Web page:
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Environmental fate & pathways

Hydrolysis

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Reference
Endpoint:
hydrolysis
Type of information:
other: Well documented publication
Adequacy of study:
key study
Reliability:
2 (reliable with restrictions)
Rationale for reliability incl. deficiencies:
other: Study based on accepted scientific principles, well documented publication
Reason / purpose:
reference to same study
Reason / purpose:
reference to other study
Qualifier:
equivalent or similar to
Guideline:
other: OECD 105 (water solubility)
Principles of method if other than guideline:
Development of a dissolution model for silicon oxides, taking into account Si-O bond cleavage and formation as well as protolysis of silanol groups. Three different models, pH dependent surface potential, diffuse double layer, and gel layer, are investigated.
Experiments carried out with a well-defined amorphous silica (Monospher 250 (Merck Darmstadt) included dependence on pH and NaCl concentration at 40 °C.
GLP compliance:
no
Analytical monitoring:
yes
Preliminary study:
Not relevant
Transformation products:
yes
No.:
#1
Details on hydrolysis and appearance of transformation product(s):
See Report, Table 1 and Fig. 4 (see below: AD under attached background material)
Key result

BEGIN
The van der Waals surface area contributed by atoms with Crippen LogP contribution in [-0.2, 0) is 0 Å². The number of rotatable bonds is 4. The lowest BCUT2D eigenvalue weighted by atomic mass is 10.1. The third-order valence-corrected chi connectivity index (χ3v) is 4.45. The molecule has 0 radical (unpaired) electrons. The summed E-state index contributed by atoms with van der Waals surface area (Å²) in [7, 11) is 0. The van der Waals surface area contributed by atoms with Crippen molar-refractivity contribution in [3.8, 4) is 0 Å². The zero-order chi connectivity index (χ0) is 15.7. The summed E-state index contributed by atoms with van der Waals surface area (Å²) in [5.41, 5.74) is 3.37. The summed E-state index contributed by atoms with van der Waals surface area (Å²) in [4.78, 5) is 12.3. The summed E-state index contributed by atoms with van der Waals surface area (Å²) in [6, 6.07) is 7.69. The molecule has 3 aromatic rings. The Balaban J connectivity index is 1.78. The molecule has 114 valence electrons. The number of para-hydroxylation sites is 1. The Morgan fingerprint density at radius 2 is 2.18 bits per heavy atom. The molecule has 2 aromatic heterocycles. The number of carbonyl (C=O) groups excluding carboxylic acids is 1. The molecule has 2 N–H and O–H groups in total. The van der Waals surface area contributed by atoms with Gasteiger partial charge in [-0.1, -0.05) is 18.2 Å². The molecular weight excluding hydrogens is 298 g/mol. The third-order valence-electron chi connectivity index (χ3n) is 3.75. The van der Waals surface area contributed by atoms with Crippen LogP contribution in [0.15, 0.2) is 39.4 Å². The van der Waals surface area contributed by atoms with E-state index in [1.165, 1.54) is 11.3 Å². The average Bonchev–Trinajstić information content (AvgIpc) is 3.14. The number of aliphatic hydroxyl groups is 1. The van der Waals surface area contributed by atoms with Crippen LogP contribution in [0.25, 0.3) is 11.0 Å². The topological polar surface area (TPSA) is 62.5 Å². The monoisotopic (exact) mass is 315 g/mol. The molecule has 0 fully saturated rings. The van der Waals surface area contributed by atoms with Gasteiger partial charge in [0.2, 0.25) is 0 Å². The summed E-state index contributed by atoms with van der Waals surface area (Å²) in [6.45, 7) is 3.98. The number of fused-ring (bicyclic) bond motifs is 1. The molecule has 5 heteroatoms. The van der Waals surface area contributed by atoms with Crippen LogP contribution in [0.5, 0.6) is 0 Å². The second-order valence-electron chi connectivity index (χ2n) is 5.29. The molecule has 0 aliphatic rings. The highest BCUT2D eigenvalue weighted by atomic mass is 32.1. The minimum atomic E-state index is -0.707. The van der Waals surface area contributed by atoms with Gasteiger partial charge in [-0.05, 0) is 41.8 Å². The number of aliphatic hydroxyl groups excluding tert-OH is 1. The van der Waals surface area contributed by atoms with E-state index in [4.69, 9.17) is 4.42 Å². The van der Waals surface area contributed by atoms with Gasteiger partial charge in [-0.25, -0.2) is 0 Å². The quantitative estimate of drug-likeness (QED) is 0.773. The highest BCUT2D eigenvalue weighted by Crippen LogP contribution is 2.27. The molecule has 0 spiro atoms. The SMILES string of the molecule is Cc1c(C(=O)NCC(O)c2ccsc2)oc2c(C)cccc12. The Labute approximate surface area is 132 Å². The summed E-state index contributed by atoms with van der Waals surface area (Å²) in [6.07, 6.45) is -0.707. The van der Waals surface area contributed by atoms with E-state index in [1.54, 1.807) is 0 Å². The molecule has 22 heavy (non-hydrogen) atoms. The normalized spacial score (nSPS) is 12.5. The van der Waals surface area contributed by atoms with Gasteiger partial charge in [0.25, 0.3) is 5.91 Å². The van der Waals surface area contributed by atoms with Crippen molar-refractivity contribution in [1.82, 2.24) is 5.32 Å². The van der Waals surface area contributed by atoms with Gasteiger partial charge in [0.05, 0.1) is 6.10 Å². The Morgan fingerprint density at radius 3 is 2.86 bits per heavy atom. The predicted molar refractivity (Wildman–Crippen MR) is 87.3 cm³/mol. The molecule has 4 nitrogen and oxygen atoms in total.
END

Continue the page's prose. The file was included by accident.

Remarks on result:
other: see remarks
Remarks:
The experimental part showed that there was a distinct pH dependence in the rate of dissolution, increasing with the pH increasing. However, the free dissolved SiO2 reached a maximum independent of the pH (Report, Table 1, Fig.. 4). It is concluded that the total amount of silica dissolved is relatively constant in a broad range of pH (1.1 < pH < 8.9) (p. 4393).

The surface of silica may be covered by a partial hydrolysed gel layer when in contact with water (p. 4389). This layer is in equilibrium with the outer aqueous phase and constitutes a diffusion barrier for ions and water.

It is known and generally recognised that proton and hydroxide ion promoted dissolution plays a more prevailing role in the dissolution process than a simple hydrolysis of siloxane bridges (p. 4390).

The experimental part showed that there was a distinct pH dependence in the rate of dissolution, increasing with the pH increasing. However, the free dissolved SiO2 reached a maximum independent of the pH (Report, Table 1, Fig.. 4). It is concluded that the total amount of silica dissolved is relatively constant in a broad range of pH (1.1 < pH < 8.9) (p. 4393).

The level of maximum solubility was about 2.7 mmol SiO2/L (here: Monosphere, see also 4.8 Water solubility).

The degree of hydrolysis that may be involved in the dissolution process could not yet be solved.

Validity criteria fulfilled:
yes
Conclusions:
Based on the results of the study performed with silicon dioxide, it can be stated that although ion exchange processes are possible, depending on the surrounding environment, the degree of hydrolysis involved in the dissolution of silicates in water is very limited and not quantifiable.

Description of key information

It is not possible to quantify the very limited hydrolysis involved in the dissolution of silicates in water.

Key value for chemical safety assessment

Additional information

Based on the results of the study performed with silicon dioxide, it can be stated that although ion exchange processes are possible, depending on the surrounding environment, the degree of hydrolysis involved in the dissolution of silicates in water is very limited and not quantifiable.